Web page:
Asian elephants and African elephants may look similar, but Asian elephants are smaller and have proportionately smaller ears, which they constantly move to keep cool.

The species is currently mostly restricted to isolated populations spread across 13 nations in South and Southeast Asia, covering a total area of about 193,051 square miles.

The species has essentially gone from much of its historic range.

The loss of habitat due to deforestation and agricultural expansion, as well as human-elephant conflict as elephants look for space and attack crops growing close to their forest homes, are all threats to the wild Asian elephant populations.

Siberian Tiger

Siberian Tiger

Also known as the Amur tiger, the Siberian tiger is found in a tiny area of southeast Russia. They can be found in North Korea and China in smaller quantities as well.

The Siberian tiger’s coat is a brighter shade of orange than that of other tiger subpopulations, and it gets even lighter in the winter.

Due to the colder temperature, they have longer, thicker coats than other subpopulations. They also have thick manes around their necks and extra fur on their paws to shield them from the cold.

Hunting and forest devastation have significantly decreased tiger populations over the past 100 years. Tigers are pursued both for their body parts, which are utilized in traditional Chinese medicine, and as hunting trophies.

All six of the remaining tiger subspecies are in danger, and numerous protection initiatives have been put in place.

Black Giant Squirrel

Black Giant Squirrel

One of the biggest species of squirrels worldwide is the black giant squirrel. An adult black giant squirrel typically weighs between 1.05 and 1.25 kg, measures 34 to 37 cm in length from head to tail, and measures 41 to 42 cm in length.

The fur is a dark brown to black tone with lighter patches on the tummy and lower head.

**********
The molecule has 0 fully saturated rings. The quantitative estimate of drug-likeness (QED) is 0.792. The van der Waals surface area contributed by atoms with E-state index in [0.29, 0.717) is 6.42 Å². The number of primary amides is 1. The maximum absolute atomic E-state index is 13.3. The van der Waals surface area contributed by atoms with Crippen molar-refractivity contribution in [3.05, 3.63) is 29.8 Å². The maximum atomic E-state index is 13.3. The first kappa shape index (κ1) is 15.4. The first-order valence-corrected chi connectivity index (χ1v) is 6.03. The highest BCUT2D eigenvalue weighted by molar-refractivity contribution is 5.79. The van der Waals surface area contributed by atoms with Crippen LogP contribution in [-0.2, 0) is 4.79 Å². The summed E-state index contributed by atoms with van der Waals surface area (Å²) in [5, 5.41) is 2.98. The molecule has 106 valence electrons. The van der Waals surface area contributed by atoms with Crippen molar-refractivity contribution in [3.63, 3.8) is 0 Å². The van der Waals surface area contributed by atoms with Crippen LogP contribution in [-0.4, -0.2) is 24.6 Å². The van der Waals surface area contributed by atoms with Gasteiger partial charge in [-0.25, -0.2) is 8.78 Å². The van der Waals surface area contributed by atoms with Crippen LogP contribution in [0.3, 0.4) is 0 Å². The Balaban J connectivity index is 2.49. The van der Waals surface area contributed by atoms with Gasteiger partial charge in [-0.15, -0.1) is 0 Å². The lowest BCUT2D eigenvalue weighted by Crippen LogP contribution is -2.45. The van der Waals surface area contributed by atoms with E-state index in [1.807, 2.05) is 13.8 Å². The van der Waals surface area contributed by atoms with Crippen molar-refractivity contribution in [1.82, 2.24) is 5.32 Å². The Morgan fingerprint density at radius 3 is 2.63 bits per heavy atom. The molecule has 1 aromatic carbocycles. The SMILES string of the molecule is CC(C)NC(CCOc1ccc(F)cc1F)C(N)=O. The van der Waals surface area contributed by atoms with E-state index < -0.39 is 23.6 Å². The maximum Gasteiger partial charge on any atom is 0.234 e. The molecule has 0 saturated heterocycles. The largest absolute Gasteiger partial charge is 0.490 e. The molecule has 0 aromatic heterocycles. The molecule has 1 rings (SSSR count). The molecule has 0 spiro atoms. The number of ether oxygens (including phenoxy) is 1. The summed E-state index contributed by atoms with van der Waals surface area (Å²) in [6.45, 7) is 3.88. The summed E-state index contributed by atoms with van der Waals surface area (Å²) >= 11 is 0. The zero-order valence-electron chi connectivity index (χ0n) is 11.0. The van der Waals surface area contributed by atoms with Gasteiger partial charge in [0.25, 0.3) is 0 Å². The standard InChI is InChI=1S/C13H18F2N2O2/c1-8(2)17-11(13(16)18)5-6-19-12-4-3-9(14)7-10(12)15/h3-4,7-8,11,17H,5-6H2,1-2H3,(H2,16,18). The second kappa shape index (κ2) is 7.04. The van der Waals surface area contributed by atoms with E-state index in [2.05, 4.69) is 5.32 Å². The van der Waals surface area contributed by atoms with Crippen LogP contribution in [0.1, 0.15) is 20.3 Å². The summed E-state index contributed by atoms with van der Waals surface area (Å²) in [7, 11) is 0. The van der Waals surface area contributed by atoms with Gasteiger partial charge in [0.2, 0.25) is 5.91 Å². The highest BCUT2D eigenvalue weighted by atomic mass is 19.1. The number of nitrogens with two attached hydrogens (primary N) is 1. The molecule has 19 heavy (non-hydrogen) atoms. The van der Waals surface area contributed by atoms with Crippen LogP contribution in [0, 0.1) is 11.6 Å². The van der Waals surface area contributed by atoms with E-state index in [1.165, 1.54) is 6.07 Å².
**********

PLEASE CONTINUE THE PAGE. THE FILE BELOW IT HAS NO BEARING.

Its food consists primarily of fruits, seeds, and young leaves, with sporadic insects and occasionally bird eggs as supplements. It constructs a huge, spherical nest of of branches and leaves.

Black giant squirrels can be found in a variety of ecosystems, including broadleaf woods, subtropical semi-evergreen forests, and tropical evergreen forests.

Recent years have seen a 30% decline in the population of the black giant squirrel as a result of habitat degradation brought on by agriculture and human settlement.

Asian Black Bear

Asian Black Bear

Asian black bears can be found in the forests of Eastern Asia, particularly in steep and mountainous terrain, from Afghanistan to Taiwan, China, and Japan.

The majority of these bears’ habitats are forested, particularly in hills and mountainous regions.

Particularly when compared to other bear species, this medium-sized, black bear has enormous ears that seem out of proportion to the rest of its head and a nose that is somewhat lighter than the rest of its face.

Various types of food, such as fruits, insects, invertebrates, small vertebrates, and carrion, have all been described as being consumed by Asian black bears.

They occasionally prey on domestic livestock, although it is uncertain to what extent they do so with wild hoofed mammals.


There are lots of different animals that can be found in China, ranging in habitat, appearance, behaviour, and more.

Unfortunately, a llot of these animals are also endangered due to poaching and deforestation – so by learning more about these wonderful animals, we can grow to really appreciate them for what they are. 

Olivia Kepner